Central Unit (Part 2 by Warrior)
Warrior - Serving fourteen years for kidnapping and aggravated assault. Half Hispanic and Scottish-Irish with family still in Mexico. Brought up by a family steeped in drug commerce. He writes some of the best prison-fight stories on the Internet.
Part 1 left off with Warrior arriving at a lockdown run in Central Unit and being told about a race war and to be on guard.
Ten o’clock arrived, and I was awakened by multiple shouts on the run.
“Good morning, woods!” shouted a white prisoner with a southern twang.
“Excuse me on da tier! Yo, Conlow! Mornin’ nigga!” hollered an African American.
“As-Salāmu `Alaykum,” a voice replied, which is Muslim for “Peace be upon you.”
“Despensa [excuse me] on the tier! Buenos dias to all the raza [Good moring to all the Chicanos],” another voice echoed.
Every race had their own way about doing things, even when it came to “good mornings.”
I got up, washed, and prepared mentally for the long day I knew lay ahead. I’d been through what’s referred to as a “roll call” so many times, I wasn’t looking forward to it. It was more of an irritation to me if anything.
A roll call means the new arrival at the unit has to send his name and Department of Corrections number to whoever is holding down the run for his race, along with a brief summary of what yard he came from, who was there and running that yard, along with why he was moved. A check is run to verify all of the information disclosed.
A roll call is routine on every yard in order to weed out sex offenders, snitches, and dudes who are wanted by the gangs for whatever reason. It’s not uncommon for identities to be mistaken, especially if your name is a common one like Smith or Martinez, and the gangs may try and kill you for no good reason. But hey, that’s life in prison, and a test of how well you function under pressure.
I snatched my 4x6 plastic mirror and moved towards the bars. Mirror in hand, I slid my arm out and wielded my low-tech camera around to get a lay of the land. I noticed some others doing the same. I could tell by the positioning of their mini screens who was caught up in conversation. I readjusted towards my neighbor. He had his headphones on, watching TV. I reached in his cell and tapped my mirror against his wall to get his attention. Tap-tap-tap… He looked and headed my way.
“Good morning, Cowboy,” I said.
“Hey now! Mornin’, Warrior.” He had that southern twang too.
“Sleep alright?” he asked.
“Eh…it was OK. Long bus rides are a bitch.”
“I hear that. Where’d ya come from?”
“Up north. Buckeye.”
“That place is pretty crazy right now. Is Wild Bill up there?”
“Yeah, it’s off the hook lately. Wild Bill’s there. He’s holding it down for your peeps. I’ve taked to him a few times. He’s cool. Real quick to have a white boy smashed if he steps outta line.”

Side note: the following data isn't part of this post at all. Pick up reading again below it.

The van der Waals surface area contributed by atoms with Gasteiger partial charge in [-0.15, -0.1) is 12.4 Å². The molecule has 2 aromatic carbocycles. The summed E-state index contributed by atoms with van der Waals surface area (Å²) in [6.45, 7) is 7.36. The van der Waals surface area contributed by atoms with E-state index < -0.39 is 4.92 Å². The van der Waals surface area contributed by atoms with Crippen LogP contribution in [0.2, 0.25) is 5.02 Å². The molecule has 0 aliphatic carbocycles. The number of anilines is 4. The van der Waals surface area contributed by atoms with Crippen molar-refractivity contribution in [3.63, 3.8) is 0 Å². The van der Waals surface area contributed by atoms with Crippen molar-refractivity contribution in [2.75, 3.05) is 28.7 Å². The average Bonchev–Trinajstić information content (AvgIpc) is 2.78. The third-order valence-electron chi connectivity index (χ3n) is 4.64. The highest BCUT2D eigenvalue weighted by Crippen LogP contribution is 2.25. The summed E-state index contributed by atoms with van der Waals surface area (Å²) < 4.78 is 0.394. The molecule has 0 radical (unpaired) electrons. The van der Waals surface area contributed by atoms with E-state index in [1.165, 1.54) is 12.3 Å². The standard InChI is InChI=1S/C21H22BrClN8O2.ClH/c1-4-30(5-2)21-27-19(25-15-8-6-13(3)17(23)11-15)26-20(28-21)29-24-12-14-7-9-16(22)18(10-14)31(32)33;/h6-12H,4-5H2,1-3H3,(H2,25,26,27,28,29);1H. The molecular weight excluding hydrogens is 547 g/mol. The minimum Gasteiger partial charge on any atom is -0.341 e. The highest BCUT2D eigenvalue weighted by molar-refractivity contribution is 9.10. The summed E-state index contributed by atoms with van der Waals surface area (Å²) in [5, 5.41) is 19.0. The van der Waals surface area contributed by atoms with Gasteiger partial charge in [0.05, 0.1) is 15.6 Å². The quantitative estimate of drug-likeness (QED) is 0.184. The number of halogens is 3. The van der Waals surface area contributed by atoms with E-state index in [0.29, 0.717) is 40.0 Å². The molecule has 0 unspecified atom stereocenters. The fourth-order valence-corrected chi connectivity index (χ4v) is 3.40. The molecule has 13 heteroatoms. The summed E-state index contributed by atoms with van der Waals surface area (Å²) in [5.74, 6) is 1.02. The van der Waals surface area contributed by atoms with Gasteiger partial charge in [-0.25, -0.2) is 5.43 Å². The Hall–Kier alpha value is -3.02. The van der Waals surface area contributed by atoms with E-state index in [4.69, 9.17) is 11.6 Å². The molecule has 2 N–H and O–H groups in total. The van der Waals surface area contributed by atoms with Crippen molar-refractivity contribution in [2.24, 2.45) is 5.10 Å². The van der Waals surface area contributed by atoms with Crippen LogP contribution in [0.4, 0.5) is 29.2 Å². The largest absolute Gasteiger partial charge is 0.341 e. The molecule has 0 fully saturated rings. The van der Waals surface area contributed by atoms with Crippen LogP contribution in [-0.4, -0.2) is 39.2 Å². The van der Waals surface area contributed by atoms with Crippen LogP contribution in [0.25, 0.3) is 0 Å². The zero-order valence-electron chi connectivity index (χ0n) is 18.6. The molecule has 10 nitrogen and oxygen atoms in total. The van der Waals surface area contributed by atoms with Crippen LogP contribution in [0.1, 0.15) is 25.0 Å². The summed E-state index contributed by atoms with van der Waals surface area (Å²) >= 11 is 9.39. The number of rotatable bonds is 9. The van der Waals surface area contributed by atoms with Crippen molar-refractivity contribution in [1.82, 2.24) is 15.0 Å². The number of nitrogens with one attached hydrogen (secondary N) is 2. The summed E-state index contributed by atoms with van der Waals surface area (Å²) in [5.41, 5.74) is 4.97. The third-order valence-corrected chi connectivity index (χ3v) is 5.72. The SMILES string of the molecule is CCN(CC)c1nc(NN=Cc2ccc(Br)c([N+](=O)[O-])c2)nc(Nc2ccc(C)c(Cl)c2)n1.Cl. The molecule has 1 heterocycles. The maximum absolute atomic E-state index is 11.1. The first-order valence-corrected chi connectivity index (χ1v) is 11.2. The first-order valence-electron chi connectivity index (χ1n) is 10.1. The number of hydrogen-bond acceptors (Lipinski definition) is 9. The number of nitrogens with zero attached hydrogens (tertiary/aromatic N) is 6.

A half snicker and a laugh came from Cowboy. “Ha ha. That’s my dawg! We’ve done time since the Eighties.”
Just looking at Cowboy, I could tell he’d done a lot of time. He had squinty eyes, like he’d spent years staring against the sun. He had a weathered face and a huge horseshoe mustache. I wondered whether his face was like that due to the sun, prison stress, or living a fast life. Probably all three.
Without warning, I heard the clicking sound of a door being racked open. Cowboy’s expression went from friendly to shark-eyed. Not a good sign. “Look alive and be on your toes, Warrior. Shit’s about to go down. Suit up just in case.”
I knew what suit up meant. Tie your shoes on tight, and get the battle gear on. I rushed to suit up and returned to the bars wondering what might happen next.
Again, without warning, another door racked open. Out came Mike, a white man about 5 foot 8 with long hair. He had a pudgy face and body. He looked around, focussed and intense.
Wilo, a 6-foot Mexican, lanky with short hair, bolted from his cell, charging at Mike.
Warning shouts of , “Behind you! Watch out!” echoed from various voices, but they were too late.
As Mike turned, he was met with a perfect blow from Wilo.
The whole tier erupted with roars:
“Kill ’im, Mike”
“Get his ass, Mike!”
The boom Wilo’s next punch made against Mike’s face sounded like a mixture of a slap and the thumping of one’s finger against a melon to check for ripeness.
I clenched my teeth in pain as though I were the one hit. I’m familiar with hits like that, and I knew it had to hurt. I knew that hit had made Mike gun shy – afraid to get hit again.
Mike dropped his head and tried to rush Wilo’s legs. Wilo pounded the back of Mike’s head repeatedly. Mike struggled like a fish on the deck of a boat trying to stay alive, yet knowing it was only a matter of time.
Click here to read Central Unit Part 1.
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Shaun P. Attwood